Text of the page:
Appalachia has long had an image of being wary of and sometimes hostile toward strangers. Incidents such as the September 1967 shooting of Canadian filmmaker Hugh O'Connor, who was gunned down by an enraged landowner while making a documentary on poverty in nearby Letcher County, have done nothing to dispel such notions.

In hardscrabble Clay County, tucked into the Appalachian hills, the conclusion that Sparkman was not killed by anti-government zealots was seen as a vindication for the area.

"That's a horrible thing that's happened to that fellow," said community activist Doug Abner. "But like most Clay countians, I feel like we get a bad rap. It's just a stereotypical thing."

About a week before his death, Sparkman talked about his plan to someone who didn't take him seriously, authorities said. They would not identify the person.

Sparkman, a former Boy Scout leader and substitute teacher who lived in the southeastern Kentucky town of Manchester, was supplementing his income as a part-time census field worker.

Sparkman had taken out two accidental life insurance policies since late 2008 totaling $600,000 that would not pay out for suicide, authorities said. Rudzinski said the insurance payout was one motive for suicide, but Sparkman had also told "a credible witness" that he believed his lymphoma, which he had previously been treated for, had recurred.

Sparkman's son, Josh, previously told the AP that his father had named him as his life insurance beneficiary. Josh Sparkman said earlier this month he found paperwork for the private life insurance policy among his father's personal files but wasn't sure of the amount.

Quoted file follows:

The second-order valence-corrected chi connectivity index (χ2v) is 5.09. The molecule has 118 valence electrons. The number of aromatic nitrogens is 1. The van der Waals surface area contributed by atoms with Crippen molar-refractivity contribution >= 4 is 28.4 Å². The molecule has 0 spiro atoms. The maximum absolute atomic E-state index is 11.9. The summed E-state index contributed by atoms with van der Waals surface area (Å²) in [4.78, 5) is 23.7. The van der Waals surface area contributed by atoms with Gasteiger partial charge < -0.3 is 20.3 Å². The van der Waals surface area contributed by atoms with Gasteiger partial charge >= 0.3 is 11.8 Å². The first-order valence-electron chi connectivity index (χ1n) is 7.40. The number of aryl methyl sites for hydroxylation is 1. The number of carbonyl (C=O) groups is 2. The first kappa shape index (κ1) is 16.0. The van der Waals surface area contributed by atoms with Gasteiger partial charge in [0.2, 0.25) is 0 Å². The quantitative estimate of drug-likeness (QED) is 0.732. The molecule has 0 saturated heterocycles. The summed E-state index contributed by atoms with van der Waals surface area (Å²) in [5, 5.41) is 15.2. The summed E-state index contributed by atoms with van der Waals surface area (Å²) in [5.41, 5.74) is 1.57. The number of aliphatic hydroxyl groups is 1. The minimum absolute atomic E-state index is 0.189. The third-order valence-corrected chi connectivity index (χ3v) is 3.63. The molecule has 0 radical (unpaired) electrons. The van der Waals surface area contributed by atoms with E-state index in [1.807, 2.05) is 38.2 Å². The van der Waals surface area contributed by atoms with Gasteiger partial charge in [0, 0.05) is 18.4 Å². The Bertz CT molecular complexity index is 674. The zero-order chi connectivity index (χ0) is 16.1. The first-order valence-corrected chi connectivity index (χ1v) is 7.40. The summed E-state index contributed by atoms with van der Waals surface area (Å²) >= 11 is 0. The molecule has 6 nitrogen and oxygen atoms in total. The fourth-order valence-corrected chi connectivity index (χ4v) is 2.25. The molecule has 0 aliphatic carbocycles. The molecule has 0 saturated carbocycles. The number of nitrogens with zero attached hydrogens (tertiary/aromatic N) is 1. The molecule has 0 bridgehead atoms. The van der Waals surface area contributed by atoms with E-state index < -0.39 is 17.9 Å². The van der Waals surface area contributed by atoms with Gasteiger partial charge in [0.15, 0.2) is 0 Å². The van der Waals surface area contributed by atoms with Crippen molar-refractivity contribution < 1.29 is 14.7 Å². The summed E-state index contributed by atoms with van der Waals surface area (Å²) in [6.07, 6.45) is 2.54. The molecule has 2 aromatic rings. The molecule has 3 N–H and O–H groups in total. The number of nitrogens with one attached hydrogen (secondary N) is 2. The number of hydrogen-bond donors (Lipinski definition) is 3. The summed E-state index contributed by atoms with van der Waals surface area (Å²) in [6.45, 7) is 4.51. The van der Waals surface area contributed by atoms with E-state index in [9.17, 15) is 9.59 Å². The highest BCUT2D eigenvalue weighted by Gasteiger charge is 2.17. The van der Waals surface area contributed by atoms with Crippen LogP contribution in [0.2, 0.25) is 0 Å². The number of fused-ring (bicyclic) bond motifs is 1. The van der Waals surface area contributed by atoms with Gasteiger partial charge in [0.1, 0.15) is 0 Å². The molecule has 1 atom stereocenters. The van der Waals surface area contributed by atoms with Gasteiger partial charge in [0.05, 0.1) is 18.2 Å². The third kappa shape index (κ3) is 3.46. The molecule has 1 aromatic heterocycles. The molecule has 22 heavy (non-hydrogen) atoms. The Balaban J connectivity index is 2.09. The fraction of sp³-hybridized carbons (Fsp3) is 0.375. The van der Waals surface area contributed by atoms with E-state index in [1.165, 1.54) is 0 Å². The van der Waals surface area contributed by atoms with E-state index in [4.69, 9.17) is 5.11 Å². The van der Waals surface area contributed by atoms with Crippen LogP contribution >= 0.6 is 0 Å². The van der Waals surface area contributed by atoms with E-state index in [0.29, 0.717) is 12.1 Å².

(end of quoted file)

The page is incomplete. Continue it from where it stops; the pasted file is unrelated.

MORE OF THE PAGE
Investigators wouldn't say who was listed as the beneficiary in the life insurance policies. Sparkman had made his son Josh the heir to his estate, which included a home worth about $80,000, according to Laurel County property records.

Josh Sparkman is unemployed. He said previously that friends have chipped in to help gather money for him to make one monthly mortgage check, but he said he remains behind on other payments. He did not return telephone messages Tuesday.

The Census Bureau suspended door-to-door interviews in the rural area after Sparkman's body was found, but a spokesman said normal operations would resume in Clay County next month.

"The death of our co-worker, William Sparkman, was a tragedy and remains a loss for the Census Bureau family. Our thoughts and prayers are with his family and friends," census spokesman Stephen Buckner said.

Sparkman's mother has said her son was an Eagle scout who moved to the area to be a local director for the Boy Scouts of America. He later became a substitute teacher.

Friends and co-workers have said that even while undergoing chemotherapy for cancer, Sparkman would show up for work smiling with a toboggan cap to cover his balding head.

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Associated Press writer Hope Yen in Washington contributed to this report.

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Filed by Rachel Weiner  |